Friday, December 12, 2008

Exclusive Palm Beach Country Club - Rape

Bernard Madoff, former Nasdaq Stock Market chairman and founder of Bernard L. Madoff Investment Securities LLC, was arrested and charged with securities fraud Thursday in what federal prosecutors called a Ponzi scheme that could involve losses of more than $50 billion.

Among Madoff's major investors were members of the exclusive Palm Beach Country Club. It was boasted, that one of the privileges of being a member of the Palm Beach Country Club was that you got access to Bernard Madoff investing your money.

"Bernard Madoff is a longstanding leader in the financial services industry with an unblemished record," Dan Horwitz, a lawyer for Madoff, told the Journal. "He is a person of integrity. He intends to fight to get through this unfortunate event. "Madoff's firm is known as securities broker dealer, but he also runs a separate investment advisory business which had more than $17 billion in assets under management, federal authorities said, citing two unidentified employees and a Securities and Exchange Commission filing.
Madoff counted several large hedge fund investment firms as clients, along with some European banks, so if his firm has lost more than $50 billion, the impact could be widespread. On Wednesday, Madoff told two senior employees that he was "finished," that he had "absolutely nothing," that "it's all just one big lie," and that it was "basically, a giant Ponzi scheme," federal prosecutors said in their statement.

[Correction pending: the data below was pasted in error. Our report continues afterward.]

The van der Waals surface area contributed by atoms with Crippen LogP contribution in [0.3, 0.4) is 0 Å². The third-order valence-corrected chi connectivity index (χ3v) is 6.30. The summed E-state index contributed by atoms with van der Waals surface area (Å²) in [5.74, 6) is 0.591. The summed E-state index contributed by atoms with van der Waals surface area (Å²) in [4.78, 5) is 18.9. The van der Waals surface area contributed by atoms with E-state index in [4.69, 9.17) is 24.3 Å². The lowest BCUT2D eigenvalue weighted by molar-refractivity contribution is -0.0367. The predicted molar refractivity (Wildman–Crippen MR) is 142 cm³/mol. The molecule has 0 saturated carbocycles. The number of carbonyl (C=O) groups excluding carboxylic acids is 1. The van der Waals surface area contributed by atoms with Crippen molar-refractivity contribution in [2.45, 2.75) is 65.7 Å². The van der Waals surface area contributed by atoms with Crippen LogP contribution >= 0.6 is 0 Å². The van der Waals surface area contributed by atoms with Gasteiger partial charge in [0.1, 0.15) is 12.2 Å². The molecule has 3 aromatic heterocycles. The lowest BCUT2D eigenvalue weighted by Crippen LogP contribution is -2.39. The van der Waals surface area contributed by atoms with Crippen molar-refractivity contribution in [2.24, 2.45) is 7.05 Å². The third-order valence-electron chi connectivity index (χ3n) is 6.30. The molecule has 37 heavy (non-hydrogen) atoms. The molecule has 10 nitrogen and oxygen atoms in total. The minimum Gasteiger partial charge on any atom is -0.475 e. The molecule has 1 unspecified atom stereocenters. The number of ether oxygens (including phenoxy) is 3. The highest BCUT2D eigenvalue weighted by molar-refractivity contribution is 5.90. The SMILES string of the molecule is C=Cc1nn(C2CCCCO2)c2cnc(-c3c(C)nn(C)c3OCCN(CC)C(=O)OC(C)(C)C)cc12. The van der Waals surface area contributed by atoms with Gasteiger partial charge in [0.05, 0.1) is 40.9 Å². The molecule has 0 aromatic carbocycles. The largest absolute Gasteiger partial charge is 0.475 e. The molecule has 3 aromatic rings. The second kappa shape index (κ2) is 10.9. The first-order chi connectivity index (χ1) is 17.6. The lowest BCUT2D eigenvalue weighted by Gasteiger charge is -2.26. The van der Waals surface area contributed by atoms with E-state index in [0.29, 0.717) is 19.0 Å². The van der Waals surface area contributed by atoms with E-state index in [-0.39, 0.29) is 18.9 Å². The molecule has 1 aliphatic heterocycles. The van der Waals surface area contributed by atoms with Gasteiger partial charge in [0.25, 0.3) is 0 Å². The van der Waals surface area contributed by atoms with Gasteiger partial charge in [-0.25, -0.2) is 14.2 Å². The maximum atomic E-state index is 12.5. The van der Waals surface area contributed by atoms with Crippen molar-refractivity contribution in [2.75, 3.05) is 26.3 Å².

According to a criminal complaint filed on Thursday and cited by the Journal, Madoff "deceived investors by operating a securities business in which he traded and lost investor money, and then paid certain investors purported returns on investment with the principal received from other, different investors, which resulted in losses of approximately billions of dollars."
Madoff also said his business was insolvent, and that it had been for years, estimating losses to be at least $50 billion, prosecutors alleged, again citing the two unidentified employees.
According to the complaint, Madoff told one of his senior employees that clients were seeking about $7 billion in redemptions and that "he was struggling to obtain the liquidity necessary to meet those obligations." The employees believed the firm had about $17 billion under management.
Earlier this week, Madoff also allegedly told an employee that he wanted to pay bonuses to employees this month-- earlier than usual. Later, two employees who met with Madoff at his apartment were told that the business was a giant Ponzi scheme, which they took to mean that Madoff "for years been paying returns to investors out of principal received from other, different investors." Madoff allegedly told those employees that the firm was insolvent, according to the complaint.

PS. Experts, Geniuses, Mavens - an unwarranted appraisal of any living being. Sooner or later, time passes them by, they begin to hedge their ideas, lie, cheat, steal, etc. In aging they have to feed their "presence" of the past. Once someone has been pronounced they are one of these titles, you can be sure they are a fool. In death, Genius can finally be titled to a very few.

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